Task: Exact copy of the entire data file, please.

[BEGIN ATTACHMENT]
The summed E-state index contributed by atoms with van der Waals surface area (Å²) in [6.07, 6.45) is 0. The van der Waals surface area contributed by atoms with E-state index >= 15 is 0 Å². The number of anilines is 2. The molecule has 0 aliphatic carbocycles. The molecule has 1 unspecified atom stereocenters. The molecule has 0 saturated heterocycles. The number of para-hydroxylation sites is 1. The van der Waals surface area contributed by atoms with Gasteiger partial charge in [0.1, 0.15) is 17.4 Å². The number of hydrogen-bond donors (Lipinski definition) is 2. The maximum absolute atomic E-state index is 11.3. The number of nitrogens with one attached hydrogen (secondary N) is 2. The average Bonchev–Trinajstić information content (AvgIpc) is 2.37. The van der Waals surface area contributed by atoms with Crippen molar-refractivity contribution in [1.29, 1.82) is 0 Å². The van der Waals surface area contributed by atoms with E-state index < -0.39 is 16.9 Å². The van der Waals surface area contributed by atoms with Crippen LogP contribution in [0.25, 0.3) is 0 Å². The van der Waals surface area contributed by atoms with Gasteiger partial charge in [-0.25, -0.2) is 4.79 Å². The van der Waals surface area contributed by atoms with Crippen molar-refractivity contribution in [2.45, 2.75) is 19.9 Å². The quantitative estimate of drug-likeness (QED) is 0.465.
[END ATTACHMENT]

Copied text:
The summed E-state index contributed by atoms with van der Waals surface area (Å²) in [6.07, 6.45) is 0. The van der Waals surface area contributed by atoms with E-state index >= 15 is 0 Å². The number of anilines is 2. The molecule has 0 aliphatic carbocycles. The molecule has 1 unspecified atom stereocenters. The molecule has 0 saturated heterocycles. The number of para-hydroxylation sites is 1. The van der Waals surface area contributed by atoms with Gasteiger partial charge in [0.1, 0.15) is 17.4 Å². The number of hydrogen-bond donors (Lipinski definition) is 2. The maximum absolute atomic E-state index is 11.3. The number of nitrogens with one attached hydrogen (secondary N) is 2. The average Bonchev–Trinajstić information content (AvgIpc) is 2.37. The van der Waals surface area contributed by atoms with Crippen molar-refractivity contribution in [1.29, 1.82) is 0 Å². The van der Waals surface area contributed by atoms with E-state index < -0.39 is 16.9 Å². The van der Waals surface area contributed by atoms with Crippen LogP contribution in [0.25, 0.3) is 0 Å². The van der Waals surface area contributed by atoms with Gasteiger partial charge in [-0.25, -0.2) is 4.79 Å². The van der Waals surface area contributed by atoms with Crippen molar-refractivity contribution in [2.45, 2.75) is 19.9 Å². The quantitative estimate of drug-likeness (QED) is 0.465.